First marlin for Jason Morkel: Small marlin are just the best. Especially the baby blacks that frequent the waters of Bazaruto, at around this time of the year.
The small fish, under 50kgs sometimes, perform so nicely, getting more air proportionally than their parents do. Really spirited.
And they release really cool too. Like this young marlin (video below) hooked on a daisy chain meant for bait. Luckily the 50lb line gave Jason the power to dominate right from the beginning. At at the end, we got a clean release without even having to touch the fish. He even gave us a farewell leap of thanks!
The marlin season here in the Bazaruto Archipelago has well started, but the beasterly easterly is making things difficuilt. Blowing literally every day. You can notice how rough the sea was this day – in the video. But marlin like the rough seas, they certainly seem more active when the wind is pumping.
This day we also got to see one of our live baits get devoured in an instant. By a huge blackfin shark. So quick! The BCSS (Bazaruto Centre for Scientific Studies) and Dr. Mario Lebrato, supplied GoFish cameras that we have been using successfully and it really opens things up for us. We also have a big bull dorado attacking a plastic. A Cobia (Prodigal Son) chasing and close-up inspecting and even testing. And a hundred little yellowfin tuna chasing us around. We glean so much information from this technology, and it is helping us increase strike and hookup rate phenomenally. You can see that video and read that article right here.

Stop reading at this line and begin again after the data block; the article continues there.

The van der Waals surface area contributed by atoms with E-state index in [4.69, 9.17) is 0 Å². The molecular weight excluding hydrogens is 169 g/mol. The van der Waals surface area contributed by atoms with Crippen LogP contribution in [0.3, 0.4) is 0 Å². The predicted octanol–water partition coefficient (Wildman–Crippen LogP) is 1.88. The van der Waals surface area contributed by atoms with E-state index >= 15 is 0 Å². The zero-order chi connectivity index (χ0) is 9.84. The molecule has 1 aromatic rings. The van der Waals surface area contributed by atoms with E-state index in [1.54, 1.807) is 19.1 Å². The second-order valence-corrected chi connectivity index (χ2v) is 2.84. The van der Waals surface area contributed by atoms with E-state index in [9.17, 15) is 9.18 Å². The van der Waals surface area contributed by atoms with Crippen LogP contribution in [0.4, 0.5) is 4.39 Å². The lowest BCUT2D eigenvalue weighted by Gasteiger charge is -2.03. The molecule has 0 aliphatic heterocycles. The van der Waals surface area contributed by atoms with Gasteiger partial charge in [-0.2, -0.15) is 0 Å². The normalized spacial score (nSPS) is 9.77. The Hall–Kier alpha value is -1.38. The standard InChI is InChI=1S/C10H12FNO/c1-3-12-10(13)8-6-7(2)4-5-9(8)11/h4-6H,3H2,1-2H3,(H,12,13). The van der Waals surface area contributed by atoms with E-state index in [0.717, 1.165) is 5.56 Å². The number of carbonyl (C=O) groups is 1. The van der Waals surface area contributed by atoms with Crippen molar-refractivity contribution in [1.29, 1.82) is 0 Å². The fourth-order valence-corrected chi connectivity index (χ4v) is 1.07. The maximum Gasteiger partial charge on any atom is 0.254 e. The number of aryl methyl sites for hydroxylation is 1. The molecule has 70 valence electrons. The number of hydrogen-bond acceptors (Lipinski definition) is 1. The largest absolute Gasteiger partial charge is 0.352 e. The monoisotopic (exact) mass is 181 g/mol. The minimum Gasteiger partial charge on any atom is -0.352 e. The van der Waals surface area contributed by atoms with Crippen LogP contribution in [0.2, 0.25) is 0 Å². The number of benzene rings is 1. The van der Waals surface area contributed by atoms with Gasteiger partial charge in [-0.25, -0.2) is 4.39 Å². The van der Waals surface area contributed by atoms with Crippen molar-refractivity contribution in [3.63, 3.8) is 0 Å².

And if you would like to join us fishing up here in these waters, we have many options for you. From 5 star to camping, we can get you out here. Check out some of our options right here.